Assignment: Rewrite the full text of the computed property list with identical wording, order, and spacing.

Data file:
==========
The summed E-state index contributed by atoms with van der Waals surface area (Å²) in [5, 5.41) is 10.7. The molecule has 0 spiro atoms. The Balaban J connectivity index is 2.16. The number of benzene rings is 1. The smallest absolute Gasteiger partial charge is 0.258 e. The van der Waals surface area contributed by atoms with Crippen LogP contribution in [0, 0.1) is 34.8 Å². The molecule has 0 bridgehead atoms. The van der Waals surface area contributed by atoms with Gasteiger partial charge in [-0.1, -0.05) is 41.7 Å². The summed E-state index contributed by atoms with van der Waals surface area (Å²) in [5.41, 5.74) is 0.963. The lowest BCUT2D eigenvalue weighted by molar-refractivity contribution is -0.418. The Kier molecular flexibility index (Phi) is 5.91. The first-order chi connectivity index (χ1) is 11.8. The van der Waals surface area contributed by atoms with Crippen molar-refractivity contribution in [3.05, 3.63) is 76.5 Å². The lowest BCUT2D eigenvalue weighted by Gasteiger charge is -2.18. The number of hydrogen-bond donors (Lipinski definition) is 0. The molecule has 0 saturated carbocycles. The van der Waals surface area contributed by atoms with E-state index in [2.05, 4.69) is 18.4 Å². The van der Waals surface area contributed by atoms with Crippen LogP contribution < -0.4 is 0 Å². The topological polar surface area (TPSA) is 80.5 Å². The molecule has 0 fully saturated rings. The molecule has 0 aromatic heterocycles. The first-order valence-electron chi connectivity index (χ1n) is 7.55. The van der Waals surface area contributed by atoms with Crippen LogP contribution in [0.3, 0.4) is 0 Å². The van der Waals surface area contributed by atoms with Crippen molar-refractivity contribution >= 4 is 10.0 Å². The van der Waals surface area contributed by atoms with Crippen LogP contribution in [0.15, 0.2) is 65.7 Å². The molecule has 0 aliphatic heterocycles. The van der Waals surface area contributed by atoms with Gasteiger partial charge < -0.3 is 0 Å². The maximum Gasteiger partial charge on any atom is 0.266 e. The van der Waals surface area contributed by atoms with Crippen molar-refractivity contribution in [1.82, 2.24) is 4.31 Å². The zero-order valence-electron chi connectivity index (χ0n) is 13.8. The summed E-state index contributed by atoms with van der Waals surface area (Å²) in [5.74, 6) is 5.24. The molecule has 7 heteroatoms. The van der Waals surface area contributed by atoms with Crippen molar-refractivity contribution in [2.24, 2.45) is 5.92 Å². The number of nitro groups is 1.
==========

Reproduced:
The summed E-state index contributed by atoms with van der Waals surface area (Å²) in [5, 5.41) is 10.7. The molecule has 0 spiro atoms. The Balaban J connectivity index is 2.16. The number of benzene rings is 1. The smallest absolute Gasteiger partial charge is 0.258 e. The van der Waals surface area contributed by atoms with Crippen LogP contribution in [0, 0.1) is 34.8 Å². The molecule has 0 bridgehead atoms. The van der Waals surface area contributed by atoms with Gasteiger partial charge in [-0.1, -0.05) is 41.7 Å². The summed E-state index contributed by atoms with van der Waals surface area (Å²) in [5.41, 5.74) is 0.963. The lowest BCUT2D eigenvalue weighted by molar-refractivity contribution is -0.418. The Kier molecular flexibility index (Phi) is 5.91. The first-order chi connectivity index (χ1) is 11.8. The van der Waals surface area contributed by atoms with Crippen molar-refractivity contribution in [3.05, 3.63) is 76.5 Å². The lowest BCUT2D eigenvalue weighted by Gasteiger charge is -2.18. The number of hydrogen-bond donors (Lipinski definition) is 0. The molecule has 0 saturated carbocycles. The van der Waals surface area contributed by atoms with E-state index in [2.05, 4.69) is 18.4 Å². The van der Waals surface area contributed by atoms with Crippen LogP contribution < -0.4 is 0 Å². The topological polar surface area (TPSA) is 80.5 Å². The molecule has 0 fully saturated rings. The molecule has 0 aromatic heterocycles. The first-order valence-electron chi connectivity index (χ1n) is 7.55. The van der Waals surface area contributed by atoms with Crippen LogP contribution in [0.3, 0.4) is 0 Å². The van der Waals surface area contributed by atoms with Crippen molar-refractivity contribution >= 4 is 10.0 Å². The van der Waals surface area contributed by atoms with Crippen LogP contribution in [0.15, 0.2) is 65.7 Å². The molecule has 0 aliphatic heterocycles. The van der Waals surface area contributed by atoms with Gasteiger partial charge < -0.3 is 0 Å². The maximum Gasteiger partial charge on any atom is 0.266 e. The van der Waals surface area contributed by atoms with Crippen molar-refractivity contribution in [1.82, 2.24) is 4.31 Å². The zero-order valence-electron chi connectivity index (χ0n) is 13.8. The summed E-state index contributed by atoms with van der Waals surface area (Å²) in [5.74, 6) is 5.24. The molecule has 7 heteroatoms. The van der Waals surface area contributed by atoms with Crippen molar-refractivity contribution in [2.24, 2.45) is 5.92 Å². The number of nitro groups is 1.